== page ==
mood whiplash

I keep meaning to write another big theoretical/reflective post, and then things like this happen.

[ cw for compulsory sexuality ]

At work tonight, toward the end of the shift, either me or one of my coworkers let slip a reference to Dragon Age — I forget exactly how it happened — and, upon our mutual discovery that we both play it, we launched into an excited, rapid exchange about the latest game, as you do.

Understand, first, that (offline) I don’t often encounter other people who’ve played it (there aren’t many video game nerds in my department, alas) and that, whenever I do, there always seems to be a ritualistic swapping of stories about our character’s choices and which of the companions we like and dislike and why.  It’s… fun.  It’s like a bonding activity.  I don’t know why, but it’s one of the few foundations for social interaction that actually works for me.  So it’s a special thing when this happens.  Understand that first.

My coworker, who made an elf, vented her emotions about having romanced Solas on her first playthrough (so, yes, this may contain minor spoilers for the Solas romance).  I was already familiar with some of the features of that one, so initially, I grinned knowingly and thought I understood her pain.

Then she exclaimed something about how “nothing even happened!” and I, being the kid that I am, wondered (giving her the benefit of the doubt) whether she was either referring to the ending or perhaps had broken off the romance path without meaning to.  At some point, after she had said the phrase again, I asked her for more direct clarification.

“What do you mean, nothing happened?”

We didn’t have sex!

Internally, I kind of went into shock, but I continued the conversation as if nothing had happened, in part because it was time for all of us to leave.

Here’s some context:

Only a few days ago, I wrote this post regarding the Dragon Age romances and how practically all of them feature sex.  I didn’t go into detail evaluating each one, but you can hit up beranyth if you’re curious.

So, they’ve got a track record.  But that’s all before we even get to the fandom.

To set the stage, here are some fanfic summaries regarding Sebastian, the one romance-able character with an option for an explicitly-defined-as-such “chaste romance” [serious tw for rape & rape culture].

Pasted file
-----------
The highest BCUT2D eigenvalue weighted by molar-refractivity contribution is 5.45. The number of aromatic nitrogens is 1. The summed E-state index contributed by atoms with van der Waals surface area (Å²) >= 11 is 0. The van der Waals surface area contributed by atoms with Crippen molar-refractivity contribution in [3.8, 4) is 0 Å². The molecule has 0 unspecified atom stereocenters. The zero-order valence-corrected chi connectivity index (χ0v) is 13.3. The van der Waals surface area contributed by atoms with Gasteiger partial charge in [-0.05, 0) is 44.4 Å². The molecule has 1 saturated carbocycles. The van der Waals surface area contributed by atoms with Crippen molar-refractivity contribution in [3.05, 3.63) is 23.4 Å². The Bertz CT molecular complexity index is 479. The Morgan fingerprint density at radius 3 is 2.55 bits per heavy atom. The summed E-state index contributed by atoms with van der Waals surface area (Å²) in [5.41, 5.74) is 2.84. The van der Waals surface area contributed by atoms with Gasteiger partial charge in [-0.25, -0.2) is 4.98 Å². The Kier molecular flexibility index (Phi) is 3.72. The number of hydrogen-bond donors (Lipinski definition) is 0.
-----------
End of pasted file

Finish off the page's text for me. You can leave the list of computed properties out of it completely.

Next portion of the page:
After DA:I came out, and while I was lurking at the fringes of the fandom, I heard through the grapevine that there was some… conflict, among fans of Solas.  To put it mildly.  There were some people who would have preferred the option for a sex scene, which would be fine if the story ended there, but it doesn’t.  Among these people, allegedly, were not only some people who insisted the Solas romance was a sexual one (based on some optional lines of dialogue), but also some bloggers who were actively upset about the lack of a sex scene.

I’m mentioning these things merely convey my current impression with regards to the DA fandom and some of the things that go on there, specifically so you’ll understand why my coworker’s complaint was so jarring.

I knew these kinds of DA fans were out there, sure, but I didn’t ever expect to meet one myself, in person.  Especially not in the form of a sweet, soft-spoken girl whom I had been getting along with for several hours and who had just gotten excited with me over discovering a shared interest.

And then, boom, she’s angry about a fictional character not having sex with her fictional character, and I find out we have a lot less in common than I thought.

I wish I had never brought it up.

It’s not enough, apparently, for them to have so much of the franchise catering to their interests.  It’s not enough.  We get a paltry handful that we can enjoy without the forced sex scenes, and suddenly that’s too much.  How are they supposed to enjoy a fictional romance without confirmation of sex, right?  But us, we’re supposed to be content with “enjoying the friendships,” while they feel entitled to hoard every romance to themselves.

Honestly, why the heck are y’all so greedy?

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